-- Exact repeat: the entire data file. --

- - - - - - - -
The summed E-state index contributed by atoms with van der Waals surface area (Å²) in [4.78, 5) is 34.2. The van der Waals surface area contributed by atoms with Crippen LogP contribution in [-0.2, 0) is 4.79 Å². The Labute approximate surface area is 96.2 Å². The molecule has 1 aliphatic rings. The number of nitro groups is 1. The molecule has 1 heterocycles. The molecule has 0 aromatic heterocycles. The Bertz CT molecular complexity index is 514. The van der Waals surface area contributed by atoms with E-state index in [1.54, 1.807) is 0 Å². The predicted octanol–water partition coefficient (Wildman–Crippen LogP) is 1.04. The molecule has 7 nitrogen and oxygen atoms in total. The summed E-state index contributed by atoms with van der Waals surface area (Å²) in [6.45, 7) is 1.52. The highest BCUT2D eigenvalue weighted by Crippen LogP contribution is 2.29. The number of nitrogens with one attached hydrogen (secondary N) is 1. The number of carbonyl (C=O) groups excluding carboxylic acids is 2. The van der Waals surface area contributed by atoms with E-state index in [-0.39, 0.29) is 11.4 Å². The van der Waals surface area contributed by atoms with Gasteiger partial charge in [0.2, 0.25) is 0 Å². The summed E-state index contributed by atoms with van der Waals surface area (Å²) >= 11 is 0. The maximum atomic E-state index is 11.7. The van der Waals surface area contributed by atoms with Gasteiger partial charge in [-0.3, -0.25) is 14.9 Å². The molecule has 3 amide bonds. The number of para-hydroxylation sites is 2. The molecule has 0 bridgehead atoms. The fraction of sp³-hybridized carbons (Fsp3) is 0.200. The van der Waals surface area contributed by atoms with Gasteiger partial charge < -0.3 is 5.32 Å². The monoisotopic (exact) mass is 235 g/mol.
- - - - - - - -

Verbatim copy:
The summed E-state index contributed by atoms with van der Waals surface area (Å²) in [4.78, 5) is 34.2. The van der Waals surface area contributed by atoms with Crippen LogP contribution in [-0.2, 0) is 4.79 Å². The Labute approximate surface area is 96.2 Å². The molecule has 1 aliphatic rings. The number of nitro groups is 1. The molecule has 1 heterocycles. The molecule has 0 aromatic heterocycles. The Bertz CT molecular complexity index is 514. The van der Waals surface area contributed by atoms with E-state index in [1.54, 1.807) is 0 Å². The predicted octanol–water partition coefficient (Wildman–Crippen LogP) is 1.04. The molecule has 7 nitrogen and oxygen atoms in total. The summed E-state index contributed by atoms with van der Waals surface area (Å²) in [6.45, 7) is 1.52. The highest BCUT2D eigenvalue weighted by Crippen LogP contribution is 2.29. The number of nitrogens with one attached hydrogen (secondary N) is 1. The number of carbonyl (C=O) groups excluding carboxylic acids is 2. The van der Waals surface area contributed by atoms with E-state index in [-0.39, 0.29) is 11.4 Å². The van der Waals surface area contributed by atoms with Gasteiger partial charge in [0.2, 0.25) is 0 Å². The summed E-state index contributed by atoms with van der Waals surface area (Å²) >= 11 is 0. The maximum atomic E-state index is 11.7. The van der Waals surface area contributed by atoms with Gasteiger partial charge in [-0.3, -0.25) is 14.9 Å². The molecule has 3 amide bonds. The number of para-hydroxylation sites is 2. The molecule has 0 bridgehead atoms. The fraction of sp³-hybridized carbons (Fsp3) is 0.200. The van der Waals surface area contributed by atoms with Gasteiger partial charge < -0.3 is 5.32 Å². The monoisotopic (exact) mass is 235 g/mol.